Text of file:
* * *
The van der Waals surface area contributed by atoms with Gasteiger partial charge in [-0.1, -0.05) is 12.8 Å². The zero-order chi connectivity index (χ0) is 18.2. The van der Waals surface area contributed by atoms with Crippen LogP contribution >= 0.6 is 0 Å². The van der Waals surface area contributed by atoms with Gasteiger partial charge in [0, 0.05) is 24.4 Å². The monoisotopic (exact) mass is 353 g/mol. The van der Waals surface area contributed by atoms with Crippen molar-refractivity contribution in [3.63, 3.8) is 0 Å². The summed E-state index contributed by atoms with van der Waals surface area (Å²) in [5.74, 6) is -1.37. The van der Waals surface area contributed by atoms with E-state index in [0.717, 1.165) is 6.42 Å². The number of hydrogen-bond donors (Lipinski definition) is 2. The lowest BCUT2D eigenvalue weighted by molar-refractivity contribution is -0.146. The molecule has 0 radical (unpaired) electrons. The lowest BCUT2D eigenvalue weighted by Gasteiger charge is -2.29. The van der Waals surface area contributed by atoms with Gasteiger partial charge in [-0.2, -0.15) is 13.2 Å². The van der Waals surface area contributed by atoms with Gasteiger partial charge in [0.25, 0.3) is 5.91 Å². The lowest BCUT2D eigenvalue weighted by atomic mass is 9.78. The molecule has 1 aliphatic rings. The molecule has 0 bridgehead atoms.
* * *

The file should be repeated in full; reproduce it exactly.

The van der Waals surface area contributed by atoms with Gasteiger partial charge in [-0.1, -0.05) is 12.8 Å². The zero-order chi connectivity index (χ0) is 18.2. The van der Waals surface area contributed by atoms with Crippen LogP contribution >= 0.6 is 0 Å². The van der Waals surface area contributed by atoms with Gasteiger partial charge in [0, 0.05) is 24.4 Å². The monoisotopic (exact) mass is 353 g/mol. The van der Waals surface area contributed by atoms with Crippen molar-refractivity contribution in [3.63, 3.8) is 0 Å². The summed E-state index contributed by atoms with van der Waals surface area (Å²) in [5.74, 6) is -1.37. The van der Waals surface area contributed by atoms with E-state index in [0.717, 1.165) is 6.42 Å². The number of hydrogen-bond donors (Lipinski definition) is 2. The lowest BCUT2D eigenvalue weighted by molar-refractivity contribution is -0.146. The molecule has 0 radical (unpaired) electrons. The lowest BCUT2D eigenvalue weighted by Gasteiger charge is -2.29. The van der Waals surface area contributed by atoms with Gasteiger partial charge in [-0.2, -0.15) is 13.2 Å². The van der Waals surface area contributed by atoms with Gasteiger partial charge in [0.25, 0.3) is 5.91 Å². The lowest BCUT2D eigenvalue weighted by atomic mass is 9.78. The molecule has 1 aliphatic rings. The molecule has 0 bridgehead atoms.